22 November 2013

22nd November 2013

We’ve made reasonable progress during the night. The wind was WSW F4-5 most of the time so the best we could hold was a course almost due south. Because of this we won’t get a sight of Madeira, we passed about 70nm east of there overnight.
When I checked at 0500 the wind had veered more WNW and dropped to a F3-4 so we are back up to full sail again. Ideally I’d like to steer a course to pass west of the Canaries but that means we would be hard on the wind so I’m letting Elsi sail a bit free and that keeps the speed up. If the wind doesn’t back around any more it will mean sailing through the islands.  Once we pass the Canaries we should be more in the NE Trade wind and have some really good sailing.

Terry, my brother, and I stopped at Madeira in 1988 on Elsi’s first circumnavigation. The custom then was to paint your boats name, and any logo, motif whatever, on the harbour wall. We actually had a job to find a clear space, as there were so many names there before us. I suppose it’s a sort of locally approved nautical graffiti.  Several people have been on holiday there and taken photos of the name to prove it’s still there. Last year Maurice and Beryl Smith were there and actually repainted it, which was really good of them.  Today is Terry’s birthday, so very many happy returns to you Terry.

This time of year yachts will be gathering in droves in Madeira and the Canaries to set off across the Atlantic at the end of November for the Caribbean. Most people try to time it so that they arrive in time to celebrate Christmas in one of the islands. We crossed at the end of November 1988 and got into Antigua on, I think it was the 23rd December.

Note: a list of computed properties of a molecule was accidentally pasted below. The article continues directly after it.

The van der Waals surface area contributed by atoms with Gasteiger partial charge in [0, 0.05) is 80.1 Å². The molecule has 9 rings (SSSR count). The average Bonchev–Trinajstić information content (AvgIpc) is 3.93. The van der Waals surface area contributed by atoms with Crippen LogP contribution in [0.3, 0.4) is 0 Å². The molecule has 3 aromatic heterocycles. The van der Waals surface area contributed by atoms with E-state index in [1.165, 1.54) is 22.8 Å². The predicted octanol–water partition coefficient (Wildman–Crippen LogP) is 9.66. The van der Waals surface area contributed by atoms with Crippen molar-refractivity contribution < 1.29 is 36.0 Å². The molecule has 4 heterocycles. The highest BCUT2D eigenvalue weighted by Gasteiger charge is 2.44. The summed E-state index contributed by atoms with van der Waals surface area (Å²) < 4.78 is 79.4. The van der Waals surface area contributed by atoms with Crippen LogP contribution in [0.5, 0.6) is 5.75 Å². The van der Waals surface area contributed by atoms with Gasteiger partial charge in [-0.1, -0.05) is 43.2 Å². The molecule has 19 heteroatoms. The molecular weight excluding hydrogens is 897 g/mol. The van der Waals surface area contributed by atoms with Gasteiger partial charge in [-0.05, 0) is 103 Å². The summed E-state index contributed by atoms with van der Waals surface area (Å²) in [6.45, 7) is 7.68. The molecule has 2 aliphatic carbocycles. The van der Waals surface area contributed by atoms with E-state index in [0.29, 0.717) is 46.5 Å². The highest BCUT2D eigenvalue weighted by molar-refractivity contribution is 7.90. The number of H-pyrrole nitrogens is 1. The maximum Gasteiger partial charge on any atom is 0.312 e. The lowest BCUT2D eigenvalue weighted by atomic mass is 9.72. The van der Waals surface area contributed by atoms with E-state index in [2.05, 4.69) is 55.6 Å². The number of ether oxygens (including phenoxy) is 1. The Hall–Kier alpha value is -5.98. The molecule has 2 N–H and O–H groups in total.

Places like Madeira and the Canaries are great meeting places and crossroads for yachties. Everyone tends to be following the same Trade wind route so you meet up with the same people time and again. Many a night we sat around the harbourside pubs with yachties we had met swapping stories. For a couple of green hands like us it was a great learning time as several people had been across the Atlantic before or were on their second circumnavigation. Some of the friends we made then are still friends yet. One of them, a singlehander from Launceston, Cornwall, Graham Collins, was down in Falmouth to see Alyson and me just before I left.

Forty years ago there were only a handful of yachts sailing across but now there are hundreds every year. You can do it on your own, as we did in 88′, or you can join an organized rally and sail across like that. The numbers have swelled considerably since the advent of GPS and chart plotters. You no longer need to master how to work a sextant in order to cross an ocean any more.

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